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In a bid to encourage exchange beyond the capital, the London commercial gallery Pipeline has initiated a “cultural exchange” programme with the Newcastle non-profit art space Slugtown.

This summer, Pipeline’s artist Conor Rogers will show at Slugtown, while at Pipeline, Slugtown’s artists Rachel Adams and Hilda Kortei will present a joint show. Pipeline “is the first London gallery to commit to a national gallery swap, seeking to promote and foster cross-regional artistic collaborations”, according to a press statement.

The founder of Pipeline, Tatiana Cheneviere, says that since opening the gallery in 2022, she has been focused on exhibiting artists based outside of London in the hopes of creating a more nationally inclusive art community. This has developed into partnerships with London residencies, in order to give artists based elsewhere more access to the city. As part of this, Pipeline is also facilitating a studio swap that will run at the same time as the gallery shows. The London-based multidisciplinary artist Leon Scott-Engel will be swapping studios with Manchester-based artist Nicola Ellis.

“The idea for a gallery exchange came from a realisation that movement and footprint is necessary to facilitate proper integration and real change,” Cheneviere says. “The swap fosters more conversation between UK cities, promoting a deeper understanding and appreciation of the diverse cultural landscapes within the country. This dialogue not only enhances the visibility of regional artists but also strengthens the national art community as a whole, encouraging collaborative creativity and innovation.” She hopes that the exchange will grow to include other galleries and cities nationwide.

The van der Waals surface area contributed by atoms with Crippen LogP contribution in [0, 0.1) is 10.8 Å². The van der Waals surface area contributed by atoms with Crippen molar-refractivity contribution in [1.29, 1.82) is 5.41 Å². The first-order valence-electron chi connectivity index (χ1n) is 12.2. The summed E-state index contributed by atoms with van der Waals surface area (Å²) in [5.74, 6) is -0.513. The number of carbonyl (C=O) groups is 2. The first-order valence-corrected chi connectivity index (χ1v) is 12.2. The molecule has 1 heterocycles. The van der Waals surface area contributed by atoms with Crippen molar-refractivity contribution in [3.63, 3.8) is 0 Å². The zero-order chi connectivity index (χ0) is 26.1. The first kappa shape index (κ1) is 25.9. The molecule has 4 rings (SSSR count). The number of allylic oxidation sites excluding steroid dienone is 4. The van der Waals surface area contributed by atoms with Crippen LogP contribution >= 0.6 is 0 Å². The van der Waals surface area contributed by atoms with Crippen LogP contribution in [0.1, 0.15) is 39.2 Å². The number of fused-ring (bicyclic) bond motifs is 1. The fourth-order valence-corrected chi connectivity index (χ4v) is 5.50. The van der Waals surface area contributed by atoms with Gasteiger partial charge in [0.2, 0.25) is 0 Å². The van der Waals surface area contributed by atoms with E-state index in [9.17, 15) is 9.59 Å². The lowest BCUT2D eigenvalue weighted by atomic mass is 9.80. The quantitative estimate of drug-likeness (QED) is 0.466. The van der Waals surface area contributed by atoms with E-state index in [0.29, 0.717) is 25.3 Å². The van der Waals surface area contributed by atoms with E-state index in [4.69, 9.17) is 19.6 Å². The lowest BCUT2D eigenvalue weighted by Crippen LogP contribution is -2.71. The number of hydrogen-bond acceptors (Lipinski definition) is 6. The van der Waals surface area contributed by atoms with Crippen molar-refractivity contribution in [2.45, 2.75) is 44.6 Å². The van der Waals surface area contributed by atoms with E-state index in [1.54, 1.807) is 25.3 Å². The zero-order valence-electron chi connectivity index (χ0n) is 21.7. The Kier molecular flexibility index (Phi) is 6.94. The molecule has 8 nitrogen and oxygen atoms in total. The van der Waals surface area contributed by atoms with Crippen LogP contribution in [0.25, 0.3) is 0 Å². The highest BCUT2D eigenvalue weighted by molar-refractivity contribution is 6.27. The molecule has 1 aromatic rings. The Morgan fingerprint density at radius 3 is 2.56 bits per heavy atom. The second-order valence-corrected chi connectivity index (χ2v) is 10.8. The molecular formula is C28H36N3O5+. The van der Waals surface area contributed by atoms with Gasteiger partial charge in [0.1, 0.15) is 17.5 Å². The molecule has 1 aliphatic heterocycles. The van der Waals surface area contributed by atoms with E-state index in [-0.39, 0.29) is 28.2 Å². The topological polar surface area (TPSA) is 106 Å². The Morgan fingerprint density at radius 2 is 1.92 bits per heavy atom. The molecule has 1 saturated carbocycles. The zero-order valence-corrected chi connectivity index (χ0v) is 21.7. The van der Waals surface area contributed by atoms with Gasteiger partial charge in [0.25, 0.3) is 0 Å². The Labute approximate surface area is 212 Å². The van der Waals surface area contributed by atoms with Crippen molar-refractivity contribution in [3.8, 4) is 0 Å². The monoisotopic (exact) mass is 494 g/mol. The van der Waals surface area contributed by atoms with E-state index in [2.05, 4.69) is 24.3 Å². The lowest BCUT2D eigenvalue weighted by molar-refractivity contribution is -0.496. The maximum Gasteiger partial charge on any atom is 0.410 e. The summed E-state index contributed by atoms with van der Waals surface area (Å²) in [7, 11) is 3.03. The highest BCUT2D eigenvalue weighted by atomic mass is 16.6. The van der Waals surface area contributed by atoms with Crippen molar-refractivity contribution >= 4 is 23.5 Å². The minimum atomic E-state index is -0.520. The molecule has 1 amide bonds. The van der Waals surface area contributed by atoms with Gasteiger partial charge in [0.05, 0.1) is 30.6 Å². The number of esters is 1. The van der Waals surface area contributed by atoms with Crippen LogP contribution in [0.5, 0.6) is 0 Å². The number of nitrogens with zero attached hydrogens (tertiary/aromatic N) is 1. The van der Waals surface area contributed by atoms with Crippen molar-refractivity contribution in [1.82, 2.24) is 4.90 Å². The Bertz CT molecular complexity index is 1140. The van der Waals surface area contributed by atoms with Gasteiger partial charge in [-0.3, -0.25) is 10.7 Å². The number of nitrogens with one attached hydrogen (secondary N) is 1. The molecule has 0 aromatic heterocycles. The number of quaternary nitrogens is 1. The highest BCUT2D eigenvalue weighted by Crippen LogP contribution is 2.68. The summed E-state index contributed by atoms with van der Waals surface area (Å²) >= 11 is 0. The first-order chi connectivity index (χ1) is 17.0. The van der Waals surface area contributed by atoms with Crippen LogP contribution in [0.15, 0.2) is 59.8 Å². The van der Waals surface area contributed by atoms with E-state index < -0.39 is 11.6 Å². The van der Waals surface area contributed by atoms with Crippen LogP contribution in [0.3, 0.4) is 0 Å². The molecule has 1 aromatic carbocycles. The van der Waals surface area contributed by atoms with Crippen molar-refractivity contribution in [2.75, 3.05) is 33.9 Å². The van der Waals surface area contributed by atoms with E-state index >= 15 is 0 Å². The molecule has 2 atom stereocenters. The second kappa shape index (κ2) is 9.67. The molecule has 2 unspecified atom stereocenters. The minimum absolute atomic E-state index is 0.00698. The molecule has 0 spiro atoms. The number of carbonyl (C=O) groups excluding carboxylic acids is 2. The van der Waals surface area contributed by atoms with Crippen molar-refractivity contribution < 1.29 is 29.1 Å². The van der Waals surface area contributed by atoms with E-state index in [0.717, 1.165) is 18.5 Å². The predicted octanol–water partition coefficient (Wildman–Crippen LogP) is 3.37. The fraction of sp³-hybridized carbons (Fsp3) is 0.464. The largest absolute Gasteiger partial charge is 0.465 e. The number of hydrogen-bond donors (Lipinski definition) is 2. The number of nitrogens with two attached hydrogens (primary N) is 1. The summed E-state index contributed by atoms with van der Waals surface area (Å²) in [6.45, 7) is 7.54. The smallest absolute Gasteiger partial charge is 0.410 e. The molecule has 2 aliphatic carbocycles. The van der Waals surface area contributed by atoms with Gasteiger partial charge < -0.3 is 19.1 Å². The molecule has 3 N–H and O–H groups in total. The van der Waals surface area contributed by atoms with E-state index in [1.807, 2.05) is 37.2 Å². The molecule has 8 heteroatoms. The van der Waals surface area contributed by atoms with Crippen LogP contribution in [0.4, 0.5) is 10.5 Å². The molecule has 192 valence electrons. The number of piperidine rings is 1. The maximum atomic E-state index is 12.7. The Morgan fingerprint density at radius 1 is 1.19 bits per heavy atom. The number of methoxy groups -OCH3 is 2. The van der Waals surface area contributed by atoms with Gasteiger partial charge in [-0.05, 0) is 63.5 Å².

At Pipeline, the London-based Kortei and the Glasgow-based Adams will show painting, sculpture and installation that “explore concepts of value and labour”. At Slugtown, Rogers will show new works and a site-responsive piece to Shieldfield, the council estate where the gallery is located. “Council estates, domestic spaces, communities that are often misunderstood are placed as a priority in the selected works,” says Rogers, who was born in Sheffield. “I’ll be showing betting slips, Rizla paper, drug baggies—items from the everyday, transforming their purpose.”

Rogers is looking forward to exploring a new city and finding new audiences that resonate with the themes in his work. “Everyone is feeling the pressure from the lack of funding and support towards the arts. Our local environments and communities are now feeling the hit of isolation more than ever,” he says. “There’s never been a more important time for us to start crossing boundaries.”

• Conor Rogers: Renegade (19 July-3 August 2024), Slugtown, Newcastle upon Tyne; Rachel Adams and Hilda Kortei (12-27 July 2024), Pipeline, London

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